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Looking Good in Print Paperback – April 1, 1998

ISBN-13: 078-8581085677 ISBN-10: 1566048567 Edition: 4th

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Product Details

  • Series: Looking Good in Print
  • Paperback: 285 pages
  • Publisher: Coriolis Group Books; 4th edition (April 1998)
  • Language: English
  • ISBN-10: 1566048567
  • ISBN-13: 978-1566048569
  • Product Dimensions: 10 x 8 x 0.8 inches
  • Shipping Weight: 2 pounds
  • Average Customer Review: 4.0 out of 5 stars  See all reviews (15 customer reviews)
  • Amazon Best Sellers Rank: #2,730,558 in Books (See Top 100 in Books)

Editorial Reviews

Amazon.com Review

This book is an excellent choice for anyone aspiring to become a successful desktop-publishing professional. In fact, it's the guide, long respected in the desktop-publishing community, and this fourth edition has more examples of good and bad designs than ever.

Parker and Berry first discuss essential design concepts such as relevance, proportion, consistency, contrast, restraint, and attention to detail. Next the authors teach you about basic tools for organizing layouts: grids, columns, gutters, headlines, kickers, captions, bullet lists, and pull quotes, to name a few. They delve into the intricacies of typography and font families, highlighting such concepts as type size, alignment, and leading and kerning. Next you learn about the use of white space and about rulers and accents such as borders, boxes, drop shadows, and bleeds. The authors discuss illustrations, clip art, backgrounds, charts, diagrams, tables, and maps and advise you on positioning those elements on a page. There's also a lot of information on selecting, resizing, and placing photographs. A full-color chapter illustrates how to choose color and use spot color, full color, and duotones.

At this point the authors move from theory to hands-on projects--you apply the design concepts that they have already put forth. You learn about the appropriate design, graphic, and text elements for newsletters, ads, catalogs, and other business correspondence. Each chapter in this section offers plenty of illustrations and ends with a checklist of reminders that you can refer to as you design.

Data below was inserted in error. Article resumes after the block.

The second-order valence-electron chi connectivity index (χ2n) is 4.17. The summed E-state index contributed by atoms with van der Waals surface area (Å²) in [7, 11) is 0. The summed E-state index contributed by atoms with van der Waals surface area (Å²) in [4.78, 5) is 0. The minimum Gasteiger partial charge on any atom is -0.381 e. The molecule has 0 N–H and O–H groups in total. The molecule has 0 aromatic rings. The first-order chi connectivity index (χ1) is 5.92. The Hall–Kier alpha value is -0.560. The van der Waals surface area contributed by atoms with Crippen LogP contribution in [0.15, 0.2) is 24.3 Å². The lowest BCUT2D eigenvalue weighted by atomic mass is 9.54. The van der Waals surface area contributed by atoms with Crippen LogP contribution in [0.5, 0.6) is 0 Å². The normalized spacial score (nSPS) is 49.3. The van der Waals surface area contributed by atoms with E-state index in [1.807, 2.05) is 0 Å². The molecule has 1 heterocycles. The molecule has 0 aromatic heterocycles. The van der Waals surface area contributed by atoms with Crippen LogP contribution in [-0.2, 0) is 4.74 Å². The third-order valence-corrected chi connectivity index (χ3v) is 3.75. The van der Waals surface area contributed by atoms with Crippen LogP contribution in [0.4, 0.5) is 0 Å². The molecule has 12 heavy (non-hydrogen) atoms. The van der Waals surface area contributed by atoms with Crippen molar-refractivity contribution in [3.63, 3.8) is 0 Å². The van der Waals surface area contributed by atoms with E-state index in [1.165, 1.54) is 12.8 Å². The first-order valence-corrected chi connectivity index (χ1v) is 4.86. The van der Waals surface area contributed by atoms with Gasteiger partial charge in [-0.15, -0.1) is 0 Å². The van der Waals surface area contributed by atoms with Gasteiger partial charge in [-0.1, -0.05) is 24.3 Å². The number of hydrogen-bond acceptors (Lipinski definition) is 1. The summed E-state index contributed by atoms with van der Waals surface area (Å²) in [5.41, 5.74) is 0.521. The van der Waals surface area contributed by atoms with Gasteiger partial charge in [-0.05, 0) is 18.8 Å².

Especially useful are chapter 12, which features common design mistakes along with illustrations and explanations of what's wrong, and chapter 13, which highlights redesigns of poorly produced publications. The latter is a before-and-after glimpse of designs of almost all types of publications, from newsletter to survey. These two chapters drive home succinctly and with great visual impact every point of design that the authors have previously discussed. Finally, the appendix offers extra tips on printing in color, and choosing image databases, paper, and service bureaus.

The authors don't refer to the Windows or Macintosh operating systems or to any software programs. The understanding is that you will learn how to use your software tools elsewhere and consult the book for elements of design. That's a reasonable goal, as the authors maintain a clear, concise tone and offer many tips that are tangential but still relevant to the subject matter. For example, the chapter on type has a short sidebar on the difference between kerning and tracking and a longer sidebar on font substitution. All in all, this book functions well as both a how-to manual for beginning designers and as a design reference for more advanced designers. --Kathleen Caster

Review

Now celebrating its 10th anniversary with nearly a quarter million copies sold, Looking Good in Print has become a classic and virtually launched an entire genre. Recognized as the definitive work in its category, this book features new information on service bureaus, color and printing, color lasers, new technologies, and much more.

The New York Times says, "If you can afford only one book on desktop publishing, this is the one." MacWEEK says, "A graphic design primer for anyone who wants to design better-looking...desktop-published printed material." From PC Week, "Looking Good in Print is an excellent and valuable resource."

The fourth edition has been updated to reflect the now-mature desktop publishing world, covering all the commonly used print publishing formats.

The book coaches designers to design with the reader (and readability) in mind, taking advantage of the strengths of the print medium while finessing its weaknesses, and avoiding both common and obscure design pitfalls. -- Book Description


More About the Author

Roger C. Parker is a graphic designer, design educator, and $32 Million Dollar author.

The author of 38 books, since his earliest NY Times best-seller, Looking good in Print, Roger has been promoting visual literacy and enhanced productivity. His other books include The Streetwise Guide to Relationship Marketing on the Internet.

A certified Guerrilla Marketing coach, and a frequent presenter at graphic design and web productivity bootcamps, Roger's clients include Apple Computer, Hewlett-Packard, Microsoft, and Mindjet.

Roger's latest book is Design to Sell. At my Design to Sell website, www.designtosellonline.com, you can download two chapters my latest book, subscribe to my free Design to Sell newsletter, learn about and read my Design to Sell blog, http://www.rogercparker.com/Blog/


Customer Reviews

If you have anyother reasonably good DTP book, this will just be the same stuff.
George
Once you've covered first base with the "Non-Designers Design Book" you are well equipped to start reading this book.
Eric Methot
This is the most "readable" book on graphic design for desktop publishing that I own.
djdrapes@msn.com

Most Helpful Customer Reviews

38 of 38 people found the following review helpful By akwriter on January 14, 1999
Format: Paperback